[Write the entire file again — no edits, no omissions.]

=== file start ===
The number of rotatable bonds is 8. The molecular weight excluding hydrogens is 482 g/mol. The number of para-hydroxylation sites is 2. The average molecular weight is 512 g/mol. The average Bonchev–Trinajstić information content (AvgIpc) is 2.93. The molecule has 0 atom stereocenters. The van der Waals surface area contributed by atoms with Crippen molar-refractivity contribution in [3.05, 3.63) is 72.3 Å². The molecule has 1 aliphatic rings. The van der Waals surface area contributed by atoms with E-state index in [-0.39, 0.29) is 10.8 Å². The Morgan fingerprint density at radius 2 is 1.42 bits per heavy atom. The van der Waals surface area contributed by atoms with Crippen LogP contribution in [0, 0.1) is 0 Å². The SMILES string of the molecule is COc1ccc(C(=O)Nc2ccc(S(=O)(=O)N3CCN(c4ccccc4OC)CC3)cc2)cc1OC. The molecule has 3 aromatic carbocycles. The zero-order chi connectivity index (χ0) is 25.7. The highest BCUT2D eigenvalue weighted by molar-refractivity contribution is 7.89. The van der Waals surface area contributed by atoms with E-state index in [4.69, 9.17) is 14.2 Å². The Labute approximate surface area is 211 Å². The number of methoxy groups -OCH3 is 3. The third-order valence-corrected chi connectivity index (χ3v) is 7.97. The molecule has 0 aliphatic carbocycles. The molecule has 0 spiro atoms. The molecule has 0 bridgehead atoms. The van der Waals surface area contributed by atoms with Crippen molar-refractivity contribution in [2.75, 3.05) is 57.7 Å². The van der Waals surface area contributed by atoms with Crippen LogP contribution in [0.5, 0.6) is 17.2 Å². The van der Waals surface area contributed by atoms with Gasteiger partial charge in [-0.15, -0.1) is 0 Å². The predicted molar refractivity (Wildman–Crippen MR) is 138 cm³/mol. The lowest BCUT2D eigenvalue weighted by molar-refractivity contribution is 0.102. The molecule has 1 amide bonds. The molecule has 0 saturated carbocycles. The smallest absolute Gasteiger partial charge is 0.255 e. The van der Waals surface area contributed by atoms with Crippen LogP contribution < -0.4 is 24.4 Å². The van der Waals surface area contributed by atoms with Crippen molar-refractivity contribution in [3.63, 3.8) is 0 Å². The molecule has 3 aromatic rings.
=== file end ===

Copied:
The number of rotatable bonds is 8. The molecular weight excluding hydrogens is 482 g/mol. The number of para-hydroxylation sites is 2. The average molecular weight is 512 g/mol. The average Bonchev–Trinajstić information content (AvgIpc) is 2.93. The molecule has 0 atom stereocenters. The van der Waals surface area contributed by atoms with Crippen molar-refractivity contribution in [3.05, 3.63) is 72.3 Å². The molecule has 1 aliphatic rings. The van der Waals surface area contributed by atoms with E-state index in [-0.39, 0.29) is 10.8 Å². The Morgan fingerprint density at radius 2 is 1.42 bits per heavy atom. The van der Waals surface area contributed by atoms with Crippen LogP contribution in [0, 0.1) is 0 Å². The SMILES string of the molecule is COc1ccc(C(=O)Nc2ccc(S(=O)(=O)N3CCN(c4ccccc4OC)CC3)cc2)cc1OC. The molecule has 3 aromatic carbocycles. The zero-order chi connectivity index (χ0) is 25.7. The highest BCUT2D eigenvalue weighted by molar-refractivity contribution is 7.89. The van der Waals surface area contributed by atoms with E-state index in [4.69, 9.17) is 14.2 Å². The Labute approximate surface area is 211 Å². The number of methoxy groups -OCH3 is 3. The third-order valence-corrected chi connectivity index (χ3v) is 7.97. The molecule has 0 aliphatic carbocycles. The molecule has 0 spiro atoms. The molecule has 0 bridgehead atoms. The van der Waals surface area contributed by atoms with Crippen molar-refractivity contribution in [2.75, 3.05) is 57.7 Å². The van der Waals surface area contributed by atoms with Crippen LogP contribution in [0.5, 0.6) is 17.2 Å². The van der Waals surface area contributed by atoms with Gasteiger partial charge in [-0.15, -0.1) is 0 Å². The predicted molar refractivity (Wildman–Crippen MR) is 138 cm³/mol. The lowest BCUT2D eigenvalue weighted by molar-refractivity contribution is 0.102. The molecule has 1 amide bonds. The molecule has 0 saturated carbocycles. The smallest absolute Gasteiger partial charge is 0.255 e. The van der Waals surface area contributed by atoms with Crippen LogP contribution < -0.4 is 24.4 Å². The van der Waals surface area contributed by atoms with Crippen molar-refractivity contribution in [3.63, 3.8) is 0 Å². The molecule has 3 aromatic rings.